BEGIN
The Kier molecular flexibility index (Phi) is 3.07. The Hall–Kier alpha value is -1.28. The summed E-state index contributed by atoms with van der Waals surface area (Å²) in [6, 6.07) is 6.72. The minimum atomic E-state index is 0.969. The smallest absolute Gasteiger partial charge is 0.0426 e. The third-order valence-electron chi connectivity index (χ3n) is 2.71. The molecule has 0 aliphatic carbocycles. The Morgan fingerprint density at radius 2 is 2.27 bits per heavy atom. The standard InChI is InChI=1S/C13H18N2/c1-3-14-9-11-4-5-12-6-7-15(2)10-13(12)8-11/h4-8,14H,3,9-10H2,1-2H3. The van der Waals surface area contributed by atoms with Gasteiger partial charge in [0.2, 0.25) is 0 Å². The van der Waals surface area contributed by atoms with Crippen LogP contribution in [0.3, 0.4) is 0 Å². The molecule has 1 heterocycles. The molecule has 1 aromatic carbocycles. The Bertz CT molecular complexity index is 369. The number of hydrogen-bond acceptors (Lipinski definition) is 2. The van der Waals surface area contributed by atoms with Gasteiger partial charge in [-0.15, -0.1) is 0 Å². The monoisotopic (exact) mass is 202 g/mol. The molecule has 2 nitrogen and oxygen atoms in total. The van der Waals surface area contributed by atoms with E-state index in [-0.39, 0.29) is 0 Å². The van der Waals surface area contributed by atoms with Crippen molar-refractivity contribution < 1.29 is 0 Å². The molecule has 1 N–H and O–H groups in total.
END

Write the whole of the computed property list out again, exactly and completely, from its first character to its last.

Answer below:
The Kier molecular flexibility index (Phi) is 3.07. The Hall–Kier alpha value is -1.28. The summed E-state index contributed by atoms with van der Waals surface area (Å²) in [6, 6.07) is 6.72. The minimum atomic E-state index is 0.969. The smallest absolute Gasteiger partial charge is 0.0426 e. The third-order valence-electron chi connectivity index (χ3n) is 2.71. The molecule has 0 aliphatic carbocycles. The Morgan fingerprint density at radius 2 is 2.27 bits per heavy atom. The standard InChI is InChI=1S/C13H18N2/c1-3-14-9-11-4-5-12-6-7-15(2)10-13(12)8-11/h4-8,14H,3,9-10H2,1-2H3. The van der Waals surface area contributed by atoms with Gasteiger partial charge in [0.2, 0.25) is 0 Å². The van der Waals surface area contributed by atoms with Crippen LogP contribution in [0.3, 0.4) is 0 Å². The molecule has 1 heterocycles. The molecule has 1 aromatic carbocycles. The Bertz CT molecular complexity index is 369. The number of hydrogen-bond acceptors (Lipinski definition) is 2. The van der Waals surface area contributed by atoms with Gasteiger partial charge in [-0.15, -0.1) is 0 Å². The monoisotopic (exact) mass is 202 g/mol. The molecule has 2 nitrogen and oxygen atoms in total. The van der Waals surface area contributed by atoms with E-state index in [-0.39, 0.29) is 0 Å². The van der Waals surface area contributed by atoms with Crippen molar-refractivity contribution < 1.29 is 0 Å². The molecule has 1 N–H and O–H groups in total.